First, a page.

What Is a Cell? Prokaryotic and Eukaryotic Cells
Episode #1 of the course How the cells work by Luis Francisco Cordero
Welcome! Over the next ten days, you’ll learn what exactly the cells are and how their minute organs (or organelles) comply with the tasks required for multicellular life to thrive: from basic things like molecule digestion to more complex ones like sexual reproduction.
Today, we’ll start from the very basics. We’ll talk about the origin of cells and the difference between prokaryotic and eukaryotic cells.
We Are Many
Around 4.5 billion years have passed since Earth was formed, and we think that the first cell made its appearance here 3.8 billion years ago.
Although we have no certain way of knowing all the events that preceded this debut, it is probable that some organic molecules might have been able to form and assemble into larger, more complex macromolecules. Such is the case of polypeptides building up from simple amino acids or long strings of nucleic acids. The latter class possesses an exceptional property: It can self-replicate.
What this seemingly simple characteristic permits is the notable process that constitutes the secret of life creation, as well as its continuous adaptation capacity, which results in the most important self-preservation feature it has: evolution.
Describing it in simple terms, a cell is an organized collection of organic molecules that has the ability to replicate itself. Some of them are free living, and some assemble themselves, giving rise to multicellular organisms such as ourselves.
Cells are composed of many parts, which include an outer membrane, called the plasma membrane; cytoplasm, an internal medium that serves many functions; and many organelles, or “little organs,” which have specific functions that help sustain the whole cell.
The different organelles and compartments inside a cell work by letting it acquire organic matter, digest it, and assemble the building blocks into other complex molecules following precise instructions, modifying and transporting them to proper locations, ensuring their proper functioning, and disposing of them when the time is due. In the next lessons, we will cover the main characteristics and jobs that these tiny cellular parts feature.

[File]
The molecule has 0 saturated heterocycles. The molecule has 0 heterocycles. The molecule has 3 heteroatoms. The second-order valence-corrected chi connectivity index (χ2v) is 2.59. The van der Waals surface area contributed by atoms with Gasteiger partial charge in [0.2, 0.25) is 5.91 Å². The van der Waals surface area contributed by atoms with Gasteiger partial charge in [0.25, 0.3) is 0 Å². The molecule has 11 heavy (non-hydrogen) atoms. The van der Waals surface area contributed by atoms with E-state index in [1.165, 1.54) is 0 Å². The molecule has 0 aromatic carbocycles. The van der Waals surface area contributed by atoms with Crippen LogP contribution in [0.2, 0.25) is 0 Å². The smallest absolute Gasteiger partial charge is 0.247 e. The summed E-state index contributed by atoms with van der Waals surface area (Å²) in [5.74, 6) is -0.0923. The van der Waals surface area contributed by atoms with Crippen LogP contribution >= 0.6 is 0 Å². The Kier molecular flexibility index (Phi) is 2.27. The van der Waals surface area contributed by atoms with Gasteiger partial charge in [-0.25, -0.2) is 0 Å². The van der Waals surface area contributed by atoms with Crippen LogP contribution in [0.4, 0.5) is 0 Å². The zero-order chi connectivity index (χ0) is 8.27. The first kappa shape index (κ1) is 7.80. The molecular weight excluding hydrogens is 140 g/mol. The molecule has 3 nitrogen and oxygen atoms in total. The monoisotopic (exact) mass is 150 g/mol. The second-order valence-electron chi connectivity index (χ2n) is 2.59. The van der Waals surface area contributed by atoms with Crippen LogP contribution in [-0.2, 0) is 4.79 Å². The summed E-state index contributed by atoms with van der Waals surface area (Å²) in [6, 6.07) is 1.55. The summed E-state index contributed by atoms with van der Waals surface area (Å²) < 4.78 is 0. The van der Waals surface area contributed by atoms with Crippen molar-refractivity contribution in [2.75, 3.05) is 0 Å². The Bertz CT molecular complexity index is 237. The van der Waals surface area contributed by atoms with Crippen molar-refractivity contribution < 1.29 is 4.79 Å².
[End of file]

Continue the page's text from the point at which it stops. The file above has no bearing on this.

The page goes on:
Prokaryotic versus Eukaryotic Cells
Perhaps this is the greatest distinction that can be made between two things we can consider to be “alive.”
Prokaryotic cells are the more primitive ones. Their genetic material, i.e. the recipe that governs which proteins are made, resides in the cytoplasm. As we will see later in the course, the cytoplasm is like a pool inside cells, where many of the little cellular machinery elements perform their jobs. Prokaryotic organisms have their genetic material swimming in there as well.
At the same time, eukaryotic cells have specific compartments. One, and arguably the most important of these compartments, is the cell nucleus, which constitutes a membrane-enclosed place where genetic materials in the form of nucleic acids, called DNA—i.e. deoxyribonucleic acid (we will learn more about this in Lesson 4)—are held, pampered, and protected.
Bacteria and archaea are prokaryotic organisms, while plants, fungi, animals, and of course, humans are eukaryotic ones.
Did You Know?
Robert Hooke discovered the cells and published his findings in 1665, as part of the amazing book Micrographia. He described there how he “took a good clear piece of Cork, and with a Pen-knife sharpen’d as keen as a Razor, cut a piece of it off, and thereby left the surface of it exceeding smooth, then examining it very diligently with a Microscope, [he] thought [he] could perceive it to appear a little porous.” Later on, he called these pores, “cells,” from the Latin word, “cella,” meaning small room.
Many billions of years ago, organic molecules emerged on our planet and eventually assembled into complex things capable of modifying their surroundings by acquiring, breaking down, and re-arranging other molecules to their advantage, ensuring their continuous presence and evolution.
While all cells are composed of a membrane that limits their contents from the surrounding environment, some of them also have high-complexity internal compartments that allow for more highly ordered functions. The more notable of this, the nucleus, is only present in eukaryotic cells and is used to enclose and protect the genetic code. The cells without such compartments are called prokaryotic cells.
Tomorrow, we will start exploring a cell’s minute and delicate parts, starting from its outermost one: the plasma membrane.
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Life’s Ratchet: How Molecular Machines Extract Order from Chaos by Peter M. Hoffmann
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